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As states seek to invest in cost modeling tools, providers and funders must think strategically about how the tools can best be used. This issue brief explores how tools can answer some of the most pressing questions facing the early childhood field such as workforce compensation, increasing child care supply, and determining subsidy rates that meet the true cost of care. The brief includes examples from NM, DC, TX, NYC, and MA.
The Center for American Progress partnered with community leaders to learn directly from parents and providers about challenges of living in child care deserts in Nashua, NH; Grand Rapids, MI; and Albuquerque, NM. The Center recommends that sustained investments in child care can transform the system by building supply, expanding affordability, and supporting the workforce. An additional resource is a map of child care deserts based on earlier data collection that can be found here: https://childcaredeserts.org. This resource supports equity.
The Virginia Partnership for Out-of-School Time (VPOST) developed a map of OST programs and the relationship with population density, poverty, and Social Vulnerability Index in Virginia as a way to highlight gaps in the availability of programs. The OST Access Map project is now being used as an advocacy tool to expand access to more children. This project could serve as a model for other states.
This Bipartisan Policy Center webinar explores what cost modeling is and how it can inform investments in child care. Experts highlight why both cost modeling and market rate surveys are useful to increase the access, quality, and sustainability of the child care sector. There is an associated report, Charting the Path Forward for Child Care: Using Cost Modeling to Design New Solutions.
The Center for Law and Policy has created this list of state-by-state increases for FY 2023 CCDBG appropriations. The Ominibus Bill includes $8 billion in total annual discretionary funds for CCDBG, which represents a 30 percent increase, providing an opportunity to respond to increased needs and ensure funding keeps up with rising inflation. This is the second largest increase in history of CCDBG.
In this series of reports, Child Care Aware of America explores child care challenges and how to accelerate needed changes to offer accessible, affordable, and quality care. The first report provides state-by-state information on Supply and Quality Trends. In this first report, some states provide data on the number of school-age only programs or spaces, as well as centers and FCC homes and QRIS participation. The second report looks at Price of Care, and although it doesn't include school-age costs, it captures that the cost of early childhood care is exceeding the rise in inflation.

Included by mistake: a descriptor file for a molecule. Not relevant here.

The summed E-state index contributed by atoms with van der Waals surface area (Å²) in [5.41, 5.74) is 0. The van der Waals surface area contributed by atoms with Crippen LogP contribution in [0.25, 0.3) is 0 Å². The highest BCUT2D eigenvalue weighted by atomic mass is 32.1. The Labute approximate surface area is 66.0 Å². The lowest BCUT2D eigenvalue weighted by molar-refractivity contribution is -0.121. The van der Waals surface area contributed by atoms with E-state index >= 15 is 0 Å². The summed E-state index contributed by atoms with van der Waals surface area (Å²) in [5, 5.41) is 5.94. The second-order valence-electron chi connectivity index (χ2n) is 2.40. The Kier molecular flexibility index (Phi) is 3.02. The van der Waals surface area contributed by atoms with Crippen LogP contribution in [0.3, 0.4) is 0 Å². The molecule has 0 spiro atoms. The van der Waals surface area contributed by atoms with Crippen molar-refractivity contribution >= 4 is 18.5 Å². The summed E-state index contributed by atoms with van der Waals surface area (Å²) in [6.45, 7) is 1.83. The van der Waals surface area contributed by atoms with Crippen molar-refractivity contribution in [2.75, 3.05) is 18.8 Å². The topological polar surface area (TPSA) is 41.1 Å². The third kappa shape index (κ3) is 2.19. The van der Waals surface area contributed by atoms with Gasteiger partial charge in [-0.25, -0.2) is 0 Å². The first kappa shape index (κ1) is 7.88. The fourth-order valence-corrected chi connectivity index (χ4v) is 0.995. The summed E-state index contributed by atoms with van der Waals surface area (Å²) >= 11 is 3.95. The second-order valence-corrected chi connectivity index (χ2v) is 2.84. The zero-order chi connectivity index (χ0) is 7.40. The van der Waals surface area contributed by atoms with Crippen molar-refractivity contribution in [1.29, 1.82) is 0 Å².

This report from the Urban Institute explores the use of CCDF child care subsidy payment rates and practices to try to expand the supply of specific types of child care that are in shorter supply (e.g., infants and toddlers, children with special needs, those needing non-traditional hour care, in communities of color). The report is the result of a literature review, expert interviews, shared preliminary findings with child care providers and provider organizations, and small group interviews with child care leads. The report finds that while CCDF funds and raising payment rates are necessary, this will not be sufficient, given that only a fraction of eligible children receive subsidies.
This guide/toolkit, created by EducationCounsel and the Wallace Foundation, can help district leaders, OST providers, and intermediaries identify federal funding streams to support equitable access to summer and afterschool learning. It groups funding streams into three broad headings: (1) creating and sustaining equitable conditions for learning; (2) preparing for program delivery; and (3) building and aligning ecosystems of support. Within these categories, the guide identifies funding streams for seven elements that emerged from a review of research and conversations with national and local out-of-school time leaders. The companion webinar is available here: Using Federal Funds for Summer Learning and Afterschool: A new Guide for Providers, School Districts, and Intermediaries. This resource supports equity.
This brief is based on a review of selected states’ school-age childcare licensing requirements. It draws on a scan of state childcare licensing regulations conducted by the Afterschool Alliance; it also includes information from the National Center on Afterschool and Summer Enrichment (NCASE). The brief offers state childcare licensing agencies a list of key considerations for creating school-age licensing requirements that meaningfully address school-age needs in areas including:
- Staff Qualifications and Professional Development Requirements
- Age-Appropriate Health and Safety Training
- Developmentally Appropriate Programming
This resource is available in Spanish.